The window painting by New Bohemia and logo design by Arin Fishkin were inspired by our trips to Paris, and many of the photographs of Le Marais were taken by my wife on our trips there, or by the photographer Rebecca Plotnick. Most of the furnishings, mirrors, and accent pieces are vintage items from Chateau Sonoma, one of our favorite places drive up to on the weekend. I loved the Cafe sign from the first time I saw it in their store, and when it went up in Castro, I thought that is my Paris corner. It brought everything together."
Where does the name come from and how does this space embody that?
"When we opened the bakery in the Marina, the name started with three connections. Le Marais is a district in Paris filled with old famous bakeries. 'Le Marais' also means the marsh, because it was the part of Paris that was built on a marshland, like the Marina here. And my wife, daughter, and I stop in Paris when we visit our family in France, and the neighborhood we love to stay in has always been Le Marais. We love the Place des Vosges and have stayed many times at Le Pavillon de la Reine and wander around that neighborhood. When I was thinking of opening a bakery, I felt I wanted it to capture that old Paris, the Paris of Le Marais that I remember from when I was young."
Was there a specific design vision from the beginning or did it come together organically?
I am influenced by a lot of what I see on Instagram these days, happening and opening in Europe in the pastry world. They are doing innovative things with pâtisserie and croissants, and I'm inspired by their interior spaces. There have been Parisian pâtisseries that have opened in the past five years -- Un Dimanche à Paris, the Jacque Genin location in the Marais are favorites -- and new cafes in Copenhagen, that are combining vintage aspects of design with modern accents. These shops and cafes formed the vision at the beginning, but in the end it came together organically, and became a style that was very unique I believe.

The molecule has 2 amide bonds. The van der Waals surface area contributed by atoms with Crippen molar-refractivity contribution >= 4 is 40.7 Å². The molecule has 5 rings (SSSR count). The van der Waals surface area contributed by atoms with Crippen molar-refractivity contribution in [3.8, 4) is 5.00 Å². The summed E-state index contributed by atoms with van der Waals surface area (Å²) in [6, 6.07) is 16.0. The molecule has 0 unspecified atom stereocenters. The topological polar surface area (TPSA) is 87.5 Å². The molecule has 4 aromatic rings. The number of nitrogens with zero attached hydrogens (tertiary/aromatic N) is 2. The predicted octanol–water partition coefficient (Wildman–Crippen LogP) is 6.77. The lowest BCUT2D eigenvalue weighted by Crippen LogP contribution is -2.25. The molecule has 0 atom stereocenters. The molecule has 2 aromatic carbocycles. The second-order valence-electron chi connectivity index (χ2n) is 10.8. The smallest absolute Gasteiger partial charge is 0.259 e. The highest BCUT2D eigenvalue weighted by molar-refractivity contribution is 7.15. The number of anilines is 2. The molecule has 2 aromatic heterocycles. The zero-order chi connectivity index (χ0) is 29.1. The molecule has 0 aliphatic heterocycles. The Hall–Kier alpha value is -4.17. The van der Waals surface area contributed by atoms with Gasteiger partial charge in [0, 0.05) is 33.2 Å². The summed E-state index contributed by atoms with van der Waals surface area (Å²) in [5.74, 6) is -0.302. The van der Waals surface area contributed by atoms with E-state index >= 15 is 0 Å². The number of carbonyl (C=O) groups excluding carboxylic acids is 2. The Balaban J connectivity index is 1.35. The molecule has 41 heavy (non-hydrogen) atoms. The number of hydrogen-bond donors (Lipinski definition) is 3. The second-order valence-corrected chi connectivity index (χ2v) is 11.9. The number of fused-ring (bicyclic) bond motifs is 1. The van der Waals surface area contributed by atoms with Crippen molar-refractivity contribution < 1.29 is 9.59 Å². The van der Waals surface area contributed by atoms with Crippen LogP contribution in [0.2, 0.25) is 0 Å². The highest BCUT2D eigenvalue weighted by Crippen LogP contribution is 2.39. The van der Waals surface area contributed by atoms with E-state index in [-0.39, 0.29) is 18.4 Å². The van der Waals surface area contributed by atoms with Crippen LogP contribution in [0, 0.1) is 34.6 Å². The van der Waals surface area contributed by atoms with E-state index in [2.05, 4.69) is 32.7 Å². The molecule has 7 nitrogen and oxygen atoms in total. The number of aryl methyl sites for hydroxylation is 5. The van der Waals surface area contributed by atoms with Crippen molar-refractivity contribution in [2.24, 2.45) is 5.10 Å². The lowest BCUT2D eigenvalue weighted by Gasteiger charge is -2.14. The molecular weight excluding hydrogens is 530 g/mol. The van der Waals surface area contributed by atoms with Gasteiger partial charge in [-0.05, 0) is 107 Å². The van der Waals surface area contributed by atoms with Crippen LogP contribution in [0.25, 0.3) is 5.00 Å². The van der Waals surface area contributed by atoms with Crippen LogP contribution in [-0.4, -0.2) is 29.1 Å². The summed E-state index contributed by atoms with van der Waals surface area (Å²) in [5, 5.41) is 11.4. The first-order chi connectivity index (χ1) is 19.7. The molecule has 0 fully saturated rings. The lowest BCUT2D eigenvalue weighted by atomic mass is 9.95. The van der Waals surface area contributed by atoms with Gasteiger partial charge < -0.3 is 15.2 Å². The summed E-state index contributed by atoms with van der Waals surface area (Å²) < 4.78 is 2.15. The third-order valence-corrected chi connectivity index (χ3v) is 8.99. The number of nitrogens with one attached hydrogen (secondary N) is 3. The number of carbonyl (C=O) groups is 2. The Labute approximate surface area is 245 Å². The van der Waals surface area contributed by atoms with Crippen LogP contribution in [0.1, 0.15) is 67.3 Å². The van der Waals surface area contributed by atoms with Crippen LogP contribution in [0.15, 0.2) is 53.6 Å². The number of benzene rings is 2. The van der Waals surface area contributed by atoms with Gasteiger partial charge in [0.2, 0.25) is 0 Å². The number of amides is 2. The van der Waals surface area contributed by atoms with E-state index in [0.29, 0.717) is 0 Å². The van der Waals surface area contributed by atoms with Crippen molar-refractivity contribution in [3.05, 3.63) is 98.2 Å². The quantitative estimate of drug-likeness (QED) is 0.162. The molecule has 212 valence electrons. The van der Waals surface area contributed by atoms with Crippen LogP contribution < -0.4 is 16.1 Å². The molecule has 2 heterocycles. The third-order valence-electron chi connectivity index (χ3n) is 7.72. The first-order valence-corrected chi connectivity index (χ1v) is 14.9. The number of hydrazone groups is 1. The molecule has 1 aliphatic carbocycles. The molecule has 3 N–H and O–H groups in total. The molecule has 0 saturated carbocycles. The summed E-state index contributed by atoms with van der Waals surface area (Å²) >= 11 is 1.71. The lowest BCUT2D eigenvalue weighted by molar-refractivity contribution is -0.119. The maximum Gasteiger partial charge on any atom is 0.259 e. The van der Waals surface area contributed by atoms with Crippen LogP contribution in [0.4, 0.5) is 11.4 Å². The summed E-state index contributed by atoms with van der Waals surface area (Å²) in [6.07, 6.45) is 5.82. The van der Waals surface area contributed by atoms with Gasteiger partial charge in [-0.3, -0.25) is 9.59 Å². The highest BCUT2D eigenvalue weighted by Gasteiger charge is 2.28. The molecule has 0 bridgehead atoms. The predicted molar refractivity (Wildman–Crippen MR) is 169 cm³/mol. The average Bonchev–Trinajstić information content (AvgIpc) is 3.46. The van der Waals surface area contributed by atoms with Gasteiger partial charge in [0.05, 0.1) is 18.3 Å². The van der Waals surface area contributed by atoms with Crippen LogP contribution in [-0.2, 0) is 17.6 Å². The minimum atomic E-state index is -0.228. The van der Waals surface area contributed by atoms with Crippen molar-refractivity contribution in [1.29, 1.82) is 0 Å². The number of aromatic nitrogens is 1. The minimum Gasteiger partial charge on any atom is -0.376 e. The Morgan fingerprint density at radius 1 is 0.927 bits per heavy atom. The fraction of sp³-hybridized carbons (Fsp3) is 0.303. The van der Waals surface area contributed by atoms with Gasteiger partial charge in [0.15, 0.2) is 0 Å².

How did you work to create the look and feel of the space?
"I am not as good at seeing plans, planning out a style. I respond more to things that I love when I see them, and put them together in a way that I hope will work. The Castro space is has great light and windows, it is a very pleasant space to be in. When everything was put in, I added some things to fill out the space, a large Rebecca Plotnick photograph of Paris, a large mirror from Chateau Sonoma."
What are some of your favorite elements about the overall design and why did you choose the Schoolhouse lights you did in particular?
"I guess the success of the Castro design is that everything fits very well together. We didn't overwhelm the space with too many details, we just added elements that complimented the rooms themselves. The main dining room reflects the light from outside through a number of windows so beautifully, and we didn't want that sense of light to be overshadowed by too many other things. The fixtures we selected, with the opal globes and modern details with classic silhouettes, are emphasized because of that. If the space was overwhelmed with details, you would not appreciate the design of the lights as well."